BRITISH JOURNAL OF PHARMACOLOGY, Issue 1 2006
S Kjellev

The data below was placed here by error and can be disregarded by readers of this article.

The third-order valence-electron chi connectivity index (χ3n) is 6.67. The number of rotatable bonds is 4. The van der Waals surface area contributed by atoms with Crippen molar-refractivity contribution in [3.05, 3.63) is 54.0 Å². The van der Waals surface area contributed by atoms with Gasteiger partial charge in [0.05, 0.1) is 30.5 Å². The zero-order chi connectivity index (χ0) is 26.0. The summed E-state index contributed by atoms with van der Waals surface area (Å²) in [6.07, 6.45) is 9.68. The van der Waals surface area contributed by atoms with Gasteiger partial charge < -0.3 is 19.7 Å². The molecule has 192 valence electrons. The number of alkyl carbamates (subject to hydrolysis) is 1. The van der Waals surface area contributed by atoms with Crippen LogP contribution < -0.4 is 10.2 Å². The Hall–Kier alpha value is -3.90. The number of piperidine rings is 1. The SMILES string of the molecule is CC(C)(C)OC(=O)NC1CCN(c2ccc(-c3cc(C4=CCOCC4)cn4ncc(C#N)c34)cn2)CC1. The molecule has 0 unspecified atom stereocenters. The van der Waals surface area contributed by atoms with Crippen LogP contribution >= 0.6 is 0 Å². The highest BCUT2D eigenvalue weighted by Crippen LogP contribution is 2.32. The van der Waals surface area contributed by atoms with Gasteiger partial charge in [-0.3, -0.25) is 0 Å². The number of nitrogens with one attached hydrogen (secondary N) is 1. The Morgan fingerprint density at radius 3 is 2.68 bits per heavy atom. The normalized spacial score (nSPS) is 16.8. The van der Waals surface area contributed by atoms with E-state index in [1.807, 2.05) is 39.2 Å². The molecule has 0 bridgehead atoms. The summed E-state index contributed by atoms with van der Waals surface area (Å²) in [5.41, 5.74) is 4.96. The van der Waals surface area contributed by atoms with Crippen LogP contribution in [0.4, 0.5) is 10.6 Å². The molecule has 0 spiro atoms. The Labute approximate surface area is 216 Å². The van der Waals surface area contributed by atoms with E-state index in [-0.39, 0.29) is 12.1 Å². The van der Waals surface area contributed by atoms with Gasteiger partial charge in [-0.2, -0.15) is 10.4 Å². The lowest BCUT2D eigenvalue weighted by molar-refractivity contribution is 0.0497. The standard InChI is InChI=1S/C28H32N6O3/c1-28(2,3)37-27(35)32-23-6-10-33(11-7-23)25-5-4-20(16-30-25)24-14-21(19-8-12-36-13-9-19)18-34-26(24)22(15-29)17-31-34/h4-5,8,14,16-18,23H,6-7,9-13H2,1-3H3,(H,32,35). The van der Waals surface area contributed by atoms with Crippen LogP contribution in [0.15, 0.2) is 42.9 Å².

Background and purpose: Trefoil factors (TFFs) secreted by mucus-producing cells are essential for the defence of the gastrointestinal mucosa. TFFs probably influence the viscoelastic properties of mucus, but this has not been demonstrated in vivo. We therefore studied the gastric secretion of systemically administered TFF2 and TFF3, and their influence on the viscosity of the secretions. Experimental approach: Mice and rats under general anaesthesia were injected intravenously with human (h) TFF2, hTFF3 (5 mg kg,1 to mice and 25 mg kg,1 to rats), murine (m) 125I-TFF3, or 125I-hTFF3 (300 000 cpm, mice only). The appearance of TFFs in the gastric mucosa and luminal secretions was analysed by autoradiography, gamma-counting, and ELISA, and the viscosity by rheometry. Key results: 125I-mTFF3 and 125I-hTFF3 were taken up by secretory cells of the gastrointestinal tract and detected at the gastric mucosal surface 15 min after injection. Stressing the stomach by carbachol (3.5 ,g kg,1) and pyloric ligation significantly increased the uptake. Injected hTFF2, hTFF3, and mTFF3 were retrieved from the gastric contents after 4 h. In rats, an approximately seven-fold increase in the viscosity was detected after injection of TFF2 compared to the controls, whereas TFF3 did not increase the viscosity. In mice, TFF2 increased the viscosity approximately 4-fold. Conclusions: These data indicate that systemically administered TFFs are transferred to the gastric lumen in a biologically active form. British Journal of Pharmacology (2006) 149, 92,99. doi:10.1038/sj.bjp.0706840 [source]